Pinker suggests that ignoring these temperament differences may actually hurt women in the long run, especially in the workplace, where advancement often depends upon blowing one’s own horn .”What’s happening now,” she explains, “is if we expect women to behave like men, and they don’t negotiate aggressively for salaries, then they’re going to come out behind because they’re not going to ask for the same types of raises. They’re not going to go into salary negotiations in the same way, so they’re going to take a hit. My view is that by pretending this doesn’t exist, you’re more or less allowing this to happen-instead of saying, ‘We know women aren’t going to negotiate, so how are we going to give them a leg up?’ Or, ‘We know women are less likely to throw their hats in the ring for a new promotion or a new project, so how are we going to go and solicit the talented women that we recognize out there in the talent pool?'”

Charming and diplomatic as she is, it’s hard to imagine Pinker giving offense, but she admits she was uneasy about the potential backlash of publishing. In January 2005, after she’d started work on The Sexual Paradox, then-president of Harvard University Larry Summers made comments about sex differences that sparked a flurry of news stories as well as widespread outrage. A year later, he was forced out, in spite of support from experts who pointed out the scientific basis for his comments.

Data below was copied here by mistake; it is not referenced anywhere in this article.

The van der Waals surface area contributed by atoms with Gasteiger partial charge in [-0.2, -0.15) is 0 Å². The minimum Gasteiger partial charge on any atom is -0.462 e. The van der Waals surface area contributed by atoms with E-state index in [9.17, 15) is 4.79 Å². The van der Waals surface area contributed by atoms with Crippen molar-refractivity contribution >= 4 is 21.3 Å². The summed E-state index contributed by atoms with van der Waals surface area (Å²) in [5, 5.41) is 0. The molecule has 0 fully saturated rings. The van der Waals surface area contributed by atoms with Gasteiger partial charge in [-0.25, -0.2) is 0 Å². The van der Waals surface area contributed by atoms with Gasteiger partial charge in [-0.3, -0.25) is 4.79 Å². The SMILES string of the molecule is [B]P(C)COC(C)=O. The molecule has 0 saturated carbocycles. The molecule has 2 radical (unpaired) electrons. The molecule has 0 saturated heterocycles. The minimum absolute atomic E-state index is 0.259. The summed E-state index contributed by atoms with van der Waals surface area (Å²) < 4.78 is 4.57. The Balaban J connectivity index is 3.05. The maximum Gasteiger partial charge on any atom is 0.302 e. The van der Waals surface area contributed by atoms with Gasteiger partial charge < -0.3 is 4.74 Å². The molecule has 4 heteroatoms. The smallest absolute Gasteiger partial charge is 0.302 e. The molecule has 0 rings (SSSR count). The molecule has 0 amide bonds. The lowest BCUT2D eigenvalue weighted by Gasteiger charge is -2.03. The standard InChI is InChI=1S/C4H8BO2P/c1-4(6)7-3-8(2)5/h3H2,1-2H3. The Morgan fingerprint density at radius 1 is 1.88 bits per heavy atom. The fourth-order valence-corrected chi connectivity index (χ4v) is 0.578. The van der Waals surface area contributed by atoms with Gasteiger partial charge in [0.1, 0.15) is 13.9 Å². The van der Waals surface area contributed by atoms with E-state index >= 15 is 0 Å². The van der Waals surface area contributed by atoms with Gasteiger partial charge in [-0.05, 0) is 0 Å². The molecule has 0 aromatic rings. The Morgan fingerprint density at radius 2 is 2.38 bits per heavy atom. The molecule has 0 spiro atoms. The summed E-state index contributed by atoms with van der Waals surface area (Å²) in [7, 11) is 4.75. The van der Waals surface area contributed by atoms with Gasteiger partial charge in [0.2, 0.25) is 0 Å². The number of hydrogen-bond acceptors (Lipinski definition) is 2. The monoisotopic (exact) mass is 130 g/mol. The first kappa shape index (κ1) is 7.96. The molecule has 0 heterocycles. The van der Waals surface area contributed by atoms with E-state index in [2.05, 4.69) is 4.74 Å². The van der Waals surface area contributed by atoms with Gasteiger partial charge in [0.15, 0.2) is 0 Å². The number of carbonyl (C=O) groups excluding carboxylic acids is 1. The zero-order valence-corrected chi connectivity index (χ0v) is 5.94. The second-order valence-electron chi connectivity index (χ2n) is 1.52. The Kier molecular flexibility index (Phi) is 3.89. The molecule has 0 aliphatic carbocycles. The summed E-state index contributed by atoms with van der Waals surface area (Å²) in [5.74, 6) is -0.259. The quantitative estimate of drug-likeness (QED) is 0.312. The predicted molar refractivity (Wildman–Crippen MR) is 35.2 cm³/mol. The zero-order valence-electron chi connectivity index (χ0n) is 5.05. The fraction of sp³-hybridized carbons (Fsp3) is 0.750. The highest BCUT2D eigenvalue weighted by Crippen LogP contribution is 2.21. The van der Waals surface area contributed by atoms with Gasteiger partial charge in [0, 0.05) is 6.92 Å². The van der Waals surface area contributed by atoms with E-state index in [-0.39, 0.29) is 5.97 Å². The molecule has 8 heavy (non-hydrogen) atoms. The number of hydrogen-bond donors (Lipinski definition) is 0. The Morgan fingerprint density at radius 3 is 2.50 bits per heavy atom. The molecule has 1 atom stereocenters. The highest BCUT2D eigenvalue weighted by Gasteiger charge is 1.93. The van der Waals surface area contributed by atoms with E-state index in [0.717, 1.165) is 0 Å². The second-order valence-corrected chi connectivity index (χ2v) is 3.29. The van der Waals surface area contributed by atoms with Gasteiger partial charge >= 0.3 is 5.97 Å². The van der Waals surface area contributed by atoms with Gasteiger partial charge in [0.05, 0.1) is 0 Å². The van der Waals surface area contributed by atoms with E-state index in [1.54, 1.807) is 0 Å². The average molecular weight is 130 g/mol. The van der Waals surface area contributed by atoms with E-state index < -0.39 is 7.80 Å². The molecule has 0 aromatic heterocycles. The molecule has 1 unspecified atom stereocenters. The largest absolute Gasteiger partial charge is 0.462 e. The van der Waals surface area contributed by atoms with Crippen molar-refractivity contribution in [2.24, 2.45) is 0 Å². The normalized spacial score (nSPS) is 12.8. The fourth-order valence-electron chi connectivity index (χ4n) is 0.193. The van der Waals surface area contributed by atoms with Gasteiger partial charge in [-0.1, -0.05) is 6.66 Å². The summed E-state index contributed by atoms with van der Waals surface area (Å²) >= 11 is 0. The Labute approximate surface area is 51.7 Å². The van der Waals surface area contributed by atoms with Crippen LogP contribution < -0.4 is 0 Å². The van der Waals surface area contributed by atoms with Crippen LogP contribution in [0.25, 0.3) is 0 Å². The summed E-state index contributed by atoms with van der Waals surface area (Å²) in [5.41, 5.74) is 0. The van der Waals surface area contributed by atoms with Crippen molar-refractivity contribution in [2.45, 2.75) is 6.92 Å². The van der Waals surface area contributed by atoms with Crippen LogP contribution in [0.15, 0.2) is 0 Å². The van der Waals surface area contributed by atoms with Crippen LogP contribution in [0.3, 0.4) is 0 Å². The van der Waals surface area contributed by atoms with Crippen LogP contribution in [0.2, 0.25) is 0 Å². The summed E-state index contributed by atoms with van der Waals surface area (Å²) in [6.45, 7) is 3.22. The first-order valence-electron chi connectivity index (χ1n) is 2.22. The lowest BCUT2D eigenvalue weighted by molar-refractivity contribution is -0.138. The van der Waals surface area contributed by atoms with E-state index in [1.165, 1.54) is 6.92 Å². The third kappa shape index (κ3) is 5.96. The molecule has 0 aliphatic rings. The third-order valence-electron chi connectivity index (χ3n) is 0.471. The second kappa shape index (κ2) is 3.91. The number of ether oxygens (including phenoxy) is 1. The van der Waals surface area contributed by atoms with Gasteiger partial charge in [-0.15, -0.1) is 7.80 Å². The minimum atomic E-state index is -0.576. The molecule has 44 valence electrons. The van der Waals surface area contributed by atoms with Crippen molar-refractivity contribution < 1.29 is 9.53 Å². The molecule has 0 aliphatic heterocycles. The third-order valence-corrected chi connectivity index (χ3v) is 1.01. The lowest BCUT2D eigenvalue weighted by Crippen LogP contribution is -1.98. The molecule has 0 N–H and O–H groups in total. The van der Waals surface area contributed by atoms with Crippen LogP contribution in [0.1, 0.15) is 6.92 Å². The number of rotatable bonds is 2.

“I’m not as lofty a person as Larry Summers,” says Pinker with a wry smile. “So if they can crucify him, what were they going to do to me?”

Biological determinism is a touchy subject, and The Sexual Paradox has received what Pinker describes as “some very splintering, blistering reviews, especially in the UK press.” But Pinker is always careful to emphasize that, as she is writing about groups averages, her findings will not hold true for every individual. She also points out that there is no prescriptive agenda to the research itself.

“I think that’s where the confusion is,” she surmises. “There’s a kind of blurring between the empirical data that we have and what people would like to see happen.” She believes that some of her critics haven’t read the book all the way through. “Their notion is that this message can be badly abused,” she explains, “but I actually spill a lot ink to say that I’m not saying that mothers should stay home and should be barefoot in the kitchen. If I did say that, I’d be a hypocrite, because I haven’t done that myself.”

In terms of her own career trajectory, Pinker reveals psychology wasn’t always her first choice. “I wanted to be a writer,” she admits. “But I came to it late because, being a child of second wave feminism, I thought I actually had to make a living, and being a writer is not always the path to solvency. I thought I had to support myself. So I would say that this particular project and juncture is more serendipitous than anything else.”

And as for the book, Pinker just hopes people will read it: “I’d like people to make up their own minds. I wrote it to be read and enjoyed.” mRb

Saleema Nawaz's first short story collection, Mother Superior, will be released by Freehand Books in Fall 2008.